the Vietnam Revolts card, giving the USSR player 6 operation
points. However, the US Red Scare/Purge card brings the total
down to 5 operations points.
 
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Mark Levine
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It's a long way of saying "positives and negatives cancel each other out, apply what's left". Or an overly mechanical way describe the intuitive "have as many effects apply as possible".

Also, it's been clarified by the designers (at least, someone claims, but I'm too lazy to look any farther)
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Lewis Goldberg
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KoolKow wrote:
It's a long way of saying "positives and negatives cancel each other out, apply what's left". Or an overly mechanical way describe the intuitive "have as many effects apply as possible".

Also, it's been clarified by the designers (at least, someone claims, but I'm too lazy to look any farther)


That was a good thread. Seems to solve the question for me.
 
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Ben Kyo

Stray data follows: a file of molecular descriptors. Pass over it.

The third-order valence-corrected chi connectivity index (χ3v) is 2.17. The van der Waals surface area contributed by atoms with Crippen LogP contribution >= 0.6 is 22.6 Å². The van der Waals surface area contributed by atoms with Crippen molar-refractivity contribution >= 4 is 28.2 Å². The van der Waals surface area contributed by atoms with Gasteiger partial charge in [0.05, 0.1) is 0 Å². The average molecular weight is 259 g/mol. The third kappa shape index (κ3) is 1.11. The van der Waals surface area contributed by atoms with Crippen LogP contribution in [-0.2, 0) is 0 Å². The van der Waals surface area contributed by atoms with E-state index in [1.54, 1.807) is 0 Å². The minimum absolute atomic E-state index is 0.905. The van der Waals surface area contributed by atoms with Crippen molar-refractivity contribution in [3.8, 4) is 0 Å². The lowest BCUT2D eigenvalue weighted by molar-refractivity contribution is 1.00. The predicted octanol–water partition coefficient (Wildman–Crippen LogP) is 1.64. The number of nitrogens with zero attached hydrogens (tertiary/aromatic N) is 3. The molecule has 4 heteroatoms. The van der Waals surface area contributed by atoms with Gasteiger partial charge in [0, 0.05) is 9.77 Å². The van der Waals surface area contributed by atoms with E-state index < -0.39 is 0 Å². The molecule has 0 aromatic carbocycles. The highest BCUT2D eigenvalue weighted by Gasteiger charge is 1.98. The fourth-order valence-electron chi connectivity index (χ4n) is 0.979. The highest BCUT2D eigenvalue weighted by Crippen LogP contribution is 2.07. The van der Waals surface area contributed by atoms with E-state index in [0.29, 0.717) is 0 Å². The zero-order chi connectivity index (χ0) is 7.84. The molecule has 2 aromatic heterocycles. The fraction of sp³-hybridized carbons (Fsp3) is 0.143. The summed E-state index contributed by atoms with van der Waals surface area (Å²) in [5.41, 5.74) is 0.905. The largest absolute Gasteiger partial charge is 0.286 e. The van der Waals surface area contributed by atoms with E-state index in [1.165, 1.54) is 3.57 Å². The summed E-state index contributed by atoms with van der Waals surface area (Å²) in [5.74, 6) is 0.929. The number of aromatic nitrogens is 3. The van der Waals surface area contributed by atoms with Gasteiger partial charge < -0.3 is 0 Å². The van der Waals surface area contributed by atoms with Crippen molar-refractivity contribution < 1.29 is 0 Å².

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lgoldberg wrote:
KoolKow wrote:
It's a long way of saying "positives and negatives cancel each other out, apply what's left". Or an overly mechanical way describe the intuitive "have as many effects apply as possible".

Also, it's been clarified by the designers (at least, someone claims, but I'm too lazy to look any farther)


That was a good thread. Seems to solve the question for me.

That thread doesn't resolve a thing. The process KoolKow describes is literally the first attempt I've ever seen of describing what actually happens according to the two seemingly conflicting consensus rulings on how "aggregate" modifiers are applied (aside from my own attempt in this thread).